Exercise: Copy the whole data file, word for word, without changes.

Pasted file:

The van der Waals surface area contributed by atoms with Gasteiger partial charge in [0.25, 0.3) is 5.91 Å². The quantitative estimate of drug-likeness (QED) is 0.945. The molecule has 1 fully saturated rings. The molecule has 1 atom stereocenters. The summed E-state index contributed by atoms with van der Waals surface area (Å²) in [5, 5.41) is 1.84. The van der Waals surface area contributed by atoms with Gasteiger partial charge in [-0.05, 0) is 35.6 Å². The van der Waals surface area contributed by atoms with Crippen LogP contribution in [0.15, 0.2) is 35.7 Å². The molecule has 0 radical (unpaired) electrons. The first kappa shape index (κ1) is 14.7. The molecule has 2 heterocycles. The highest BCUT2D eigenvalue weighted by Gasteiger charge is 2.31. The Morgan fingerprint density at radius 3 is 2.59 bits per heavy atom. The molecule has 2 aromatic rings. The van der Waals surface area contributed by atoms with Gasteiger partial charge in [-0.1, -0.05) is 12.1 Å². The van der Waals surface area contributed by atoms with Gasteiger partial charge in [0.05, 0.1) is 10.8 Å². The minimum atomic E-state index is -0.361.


The van der Waals surface area contributed by atoms with Gasteiger partial charge in [0.25, 0.3) is 5.91 Å². The quantitative estimate of drug-likeness (QED) is 0.945. The molecule has 1 fully saturated rings. The molecule has 1 atom stereocenters. The summed E-state index contributed by atoms with van der Waals surface area (Å²) in [5, 5.41) is 1.84. The van der Waals surface area contributed by atoms with Gasteiger partial charge in [-0.05, 0) is 35.6 Å². The van der Waals surface area contributed by atoms with Crippen LogP contribution in [0.15, 0.2) is 35.7 Å². The molecule has 0 radical (unpaired) electrons. The first kappa shape index (κ1) is 14.7. The molecule has 2 heterocycles. The highest BCUT2D eigenvalue weighted by Gasteiger charge is 2.31. The Morgan fingerprint density at radius 3 is 2.59 bits per heavy atom. The molecule has 2 aromatic rings. The van der Waals surface area contributed by atoms with Gasteiger partial charge in [-0.1, -0.05) is 12.1 Å². The van der Waals surface area contributed by atoms with Gasteiger partial charge in [0.05, 0.1) is 10.8 Å². The minimum atomic E-state index is -0.361.